The trick in negotiations, experts agree, is managing to balance the need to be tough with the need to be liked (especially, it's sad to say, if you're a woman). The people that drive the best deals somehow manage to keep things friendly while still advancing their agenda.
Which sounds super hard. How do you manage it?
According to a fascinating recent Big Think video from former FBI crisis negotiator turned CEO Chris Voss, the answer is forcing the other party to empathize with you. He even offers a phrase that can help you accomplish this feat, allowing you to get what you need out of nearly any negotiation.
The magic question
"The secret to gaining the upper hand in negotiations is giving the other side the illusion of control," Voss says kicking off the video. And doing that, he insists, is as simple as asking one magic question: "How am I supposed to do that?"
These seven little words can accomplish an amazing amount, according to Voss. First off, the question obliges the other side to empathize with your position, whether they're inclined to or not.
"You conveyed to them you have a problem," Voss explains. "It's something also referred to as forced empathy, because one of the reasons we exercise tactical empathy is because we want the other side to see us fairly. We want them to see our position; we want them to see the issues we have; we want them to see the constraints we have."
Second, asking this question is also a great alternative to simply saying no (which other experts also suggest you avoid in negotiations). "It's a way to establish a limit that doesn't back the other side into a corner," notes Voss. "You really want to be able to let out no a little bit at a time. And the first way to start letting out no as an answer is, 'How am I supposed to do that?'"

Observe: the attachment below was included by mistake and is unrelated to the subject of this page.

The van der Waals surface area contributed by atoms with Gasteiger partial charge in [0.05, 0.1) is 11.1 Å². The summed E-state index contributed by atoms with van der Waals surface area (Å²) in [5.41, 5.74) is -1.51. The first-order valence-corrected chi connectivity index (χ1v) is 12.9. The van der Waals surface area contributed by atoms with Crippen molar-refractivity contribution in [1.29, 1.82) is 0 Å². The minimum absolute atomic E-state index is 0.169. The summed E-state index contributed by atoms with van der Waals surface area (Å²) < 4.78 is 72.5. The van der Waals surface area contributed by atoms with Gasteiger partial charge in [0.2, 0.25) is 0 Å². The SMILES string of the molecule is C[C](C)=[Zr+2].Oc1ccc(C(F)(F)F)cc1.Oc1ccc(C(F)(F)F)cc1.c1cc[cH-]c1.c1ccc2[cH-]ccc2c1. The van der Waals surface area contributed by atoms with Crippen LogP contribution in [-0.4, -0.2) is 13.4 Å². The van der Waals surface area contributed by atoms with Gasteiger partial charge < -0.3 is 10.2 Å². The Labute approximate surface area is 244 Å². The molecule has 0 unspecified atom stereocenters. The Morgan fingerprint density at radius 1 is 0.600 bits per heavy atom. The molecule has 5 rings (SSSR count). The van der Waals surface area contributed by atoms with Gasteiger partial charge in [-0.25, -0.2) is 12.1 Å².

What if they don't back down?
Asking "How am I supposed to do that?" is a great way to force the other party to see the constraints you're working under, and also a method of gently signaling your boundaries. But accomplishing those two aims is contingent on the other side sympathizing with your predicament. What if they simply shrug off your problems and answer with something like, 'I don't know, but you're going to have to manage."
In that case, Voss says, you've gained some highly useful information. "When you say, 'How am I supposed to do that?' and the other side says, 'Because if you want this deal, you'll have to,' what you've just found out is they've been pushed to the limit on that issue," he explains.
"Tough!" may be hard to hear, but when you get this response, at least you'll know you've gotten as much as you can, given the other side's constraints. Now you just have to figure out if that's good enough for you.
Have you ever used this question in a negotiation? Did you find it useful?